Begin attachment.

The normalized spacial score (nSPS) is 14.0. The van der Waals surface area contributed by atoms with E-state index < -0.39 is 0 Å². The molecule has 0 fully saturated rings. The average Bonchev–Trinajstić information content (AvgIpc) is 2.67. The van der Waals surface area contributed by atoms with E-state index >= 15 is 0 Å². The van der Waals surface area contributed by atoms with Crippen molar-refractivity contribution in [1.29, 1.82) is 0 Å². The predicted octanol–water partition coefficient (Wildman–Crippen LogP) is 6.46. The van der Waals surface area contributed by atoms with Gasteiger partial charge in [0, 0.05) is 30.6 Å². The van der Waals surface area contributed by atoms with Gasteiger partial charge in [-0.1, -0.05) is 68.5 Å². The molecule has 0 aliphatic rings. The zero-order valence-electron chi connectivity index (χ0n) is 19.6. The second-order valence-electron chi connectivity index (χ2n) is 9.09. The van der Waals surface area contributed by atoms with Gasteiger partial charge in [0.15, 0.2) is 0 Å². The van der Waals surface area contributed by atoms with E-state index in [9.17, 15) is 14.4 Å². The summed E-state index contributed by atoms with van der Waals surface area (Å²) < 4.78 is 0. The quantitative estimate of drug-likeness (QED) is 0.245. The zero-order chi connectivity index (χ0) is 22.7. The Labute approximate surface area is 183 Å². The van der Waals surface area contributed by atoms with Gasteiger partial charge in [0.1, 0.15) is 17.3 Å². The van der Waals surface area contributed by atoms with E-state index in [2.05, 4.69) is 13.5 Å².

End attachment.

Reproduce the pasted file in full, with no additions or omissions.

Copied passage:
The normalized spacial score (nSPS) is 14.0. The van der Waals surface area contributed by atoms with E-state index < -0.39 is 0 Å². The molecule has 0 fully saturated rings. The average Bonchev–Trinajstić information content (AvgIpc) is 2.67. The van der Waals surface area contributed by atoms with E-state index >= 15 is 0 Å². The van der Waals surface area contributed by atoms with Crippen molar-refractivity contribution in [1.29, 1.82) is 0 Å². The predicted octanol–water partition coefficient (Wildman–Crippen LogP) is 6.46. The van der Waals surface area contributed by atoms with Gasteiger partial charge in [0, 0.05) is 30.6 Å². The van der Waals surface area contributed by atoms with Gasteiger partial charge in [-0.1, -0.05) is 68.5 Å². The molecule has 0 aliphatic rings. The zero-order valence-electron chi connectivity index (χ0n) is 19.6. The second-order valence-electron chi connectivity index (χ2n) is 9.09. The van der Waals surface area contributed by atoms with Gasteiger partial charge in [0.15, 0.2) is 0 Å². The van der Waals surface area contributed by atoms with E-state index in [9.17, 15) is 14.4 Å². The summed E-state index contributed by atoms with van der Waals surface area (Å²) < 4.78 is 0. The quantitative estimate of drug-likeness (QED) is 0.245. The zero-order chi connectivity index (χ0) is 22.7. The Labute approximate surface area is 183 Å². The van der Waals surface area contributed by atoms with Gasteiger partial charge in [0.1, 0.15) is 17.3 Å². The van der Waals surface area contributed by atoms with E-state index in [2.05, 4.69) is 13.5 Å².